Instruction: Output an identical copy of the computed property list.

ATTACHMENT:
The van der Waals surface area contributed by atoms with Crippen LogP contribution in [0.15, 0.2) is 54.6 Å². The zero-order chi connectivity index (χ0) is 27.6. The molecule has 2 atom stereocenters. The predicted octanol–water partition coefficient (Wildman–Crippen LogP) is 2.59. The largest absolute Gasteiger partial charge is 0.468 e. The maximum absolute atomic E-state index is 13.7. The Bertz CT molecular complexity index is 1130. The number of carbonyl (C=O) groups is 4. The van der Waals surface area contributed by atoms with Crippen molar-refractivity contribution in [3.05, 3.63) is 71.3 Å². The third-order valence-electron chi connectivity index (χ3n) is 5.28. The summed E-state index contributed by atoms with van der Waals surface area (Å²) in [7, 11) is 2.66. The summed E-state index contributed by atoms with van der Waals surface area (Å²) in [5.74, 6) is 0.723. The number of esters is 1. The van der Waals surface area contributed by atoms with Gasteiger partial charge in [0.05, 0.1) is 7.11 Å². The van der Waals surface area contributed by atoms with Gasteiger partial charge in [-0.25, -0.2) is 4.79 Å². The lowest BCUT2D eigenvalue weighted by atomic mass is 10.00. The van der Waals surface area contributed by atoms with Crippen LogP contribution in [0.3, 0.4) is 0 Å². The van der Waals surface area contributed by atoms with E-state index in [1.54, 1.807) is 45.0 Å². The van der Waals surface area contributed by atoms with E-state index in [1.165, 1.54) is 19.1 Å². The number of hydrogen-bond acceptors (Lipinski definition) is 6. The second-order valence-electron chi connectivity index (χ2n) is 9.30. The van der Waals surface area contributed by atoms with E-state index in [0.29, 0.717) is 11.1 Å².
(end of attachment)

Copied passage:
The van der Waals surface area contributed by atoms with Crippen LogP contribution in [0.15, 0.2) is 54.6 Å². The zero-order chi connectivity index (χ0) is 27.6. The molecule has 2 atom stereocenters. The predicted octanol–water partition coefficient (Wildman–Crippen LogP) is 2.59. The largest absolute Gasteiger partial charge is 0.468 e. The maximum absolute atomic E-state index is 13.7. The Bertz CT molecular complexity index is 1130. The number of carbonyl (C=O) groups is 4. The van der Waals surface area contributed by atoms with Crippen molar-refractivity contribution in [3.05, 3.63) is 71.3 Å². The third-order valence-electron chi connectivity index (χ3n) is 5.28. The summed E-state index contributed by atoms with van der Waals surface area (Å²) in [7, 11) is 2.66. The summed E-state index contributed by atoms with van der Waals surface area (Å²) in [5.74, 6) is 0.723. The number of esters is 1. The van der Waals surface area contributed by atoms with Gasteiger partial charge in [0.05, 0.1) is 7.11 Å². The van der Waals surface area contributed by atoms with Gasteiger partial charge in [-0.25, -0.2) is 4.79 Å². The lowest BCUT2D eigenvalue weighted by atomic mass is 10.00. The van der Waals surface area contributed by atoms with Crippen LogP contribution in [0.3, 0.4) is 0 Å². The van der Waals surface area contributed by atoms with E-state index in [1.54, 1.807) is 45.0 Å². The van der Waals surface area contributed by atoms with E-state index in [1.165, 1.54) is 19.1 Å². The number of hydrogen-bond acceptors (Lipinski definition) is 6. The second-order valence-electron chi connectivity index (χ2n) is 9.30. The van der Waals surface area contributed by atoms with E-state index in [0.29, 0.717) is 11.1 Å².